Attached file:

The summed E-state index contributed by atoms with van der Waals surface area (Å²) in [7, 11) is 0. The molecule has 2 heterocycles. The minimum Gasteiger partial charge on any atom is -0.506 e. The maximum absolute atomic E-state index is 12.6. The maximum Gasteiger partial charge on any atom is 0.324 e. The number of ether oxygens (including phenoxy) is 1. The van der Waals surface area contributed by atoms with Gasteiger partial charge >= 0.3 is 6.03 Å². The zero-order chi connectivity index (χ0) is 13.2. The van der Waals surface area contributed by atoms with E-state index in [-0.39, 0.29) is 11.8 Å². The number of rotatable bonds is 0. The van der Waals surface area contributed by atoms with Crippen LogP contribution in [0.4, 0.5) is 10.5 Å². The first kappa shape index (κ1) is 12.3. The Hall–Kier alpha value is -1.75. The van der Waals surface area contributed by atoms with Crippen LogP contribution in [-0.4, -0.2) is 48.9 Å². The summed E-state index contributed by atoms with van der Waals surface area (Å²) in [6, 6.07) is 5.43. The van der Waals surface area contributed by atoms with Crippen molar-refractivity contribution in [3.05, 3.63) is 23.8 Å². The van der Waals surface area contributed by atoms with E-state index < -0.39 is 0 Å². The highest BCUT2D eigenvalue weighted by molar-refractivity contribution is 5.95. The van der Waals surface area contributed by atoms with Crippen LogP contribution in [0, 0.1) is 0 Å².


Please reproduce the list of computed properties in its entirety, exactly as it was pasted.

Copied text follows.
The summed E-state index contributed by atoms with van der Waals surface area (Å²) in [7, 11) is 0. The molecule has 2 heterocycles. The minimum Gasteiger partial charge on any atom is -0.506 e. The maximum absolute atomic E-state index is 12.6. The maximum Gasteiger partial charge on any atom is 0.324 e. The number of ether oxygens (including phenoxy) is 1. The van der Waals surface area contributed by atoms with Gasteiger partial charge >= 0.3 is 6.03 Å². The zero-order chi connectivity index (χ0) is 13.2. The van der Waals surface area contributed by atoms with E-state index in [-0.39, 0.29) is 11.8 Å². The number of rotatable bonds is 0. The van der Waals surface area contributed by atoms with Crippen LogP contribution in [0.4, 0.5) is 10.5 Å². The first kappa shape index (κ1) is 12.3. The Hall–Kier alpha value is -1.75. The van der Waals surface area contributed by atoms with Crippen LogP contribution in [-0.4, -0.2) is 48.9 Å². The summed E-state index contributed by atoms with van der Waals surface area (Å²) in [6, 6.07) is 5.43. The van der Waals surface area contributed by atoms with Crippen molar-refractivity contribution in [3.05, 3.63) is 23.8 Å². The van der Waals surface area contributed by atoms with E-state index < -0.39 is 0 Å². The highest BCUT2D eigenvalue weighted by molar-refractivity contribution is 5.95. The van der Waals surface area contributed by atoms with Crippen LogP contribution in [0, 0.1) is 0 Å².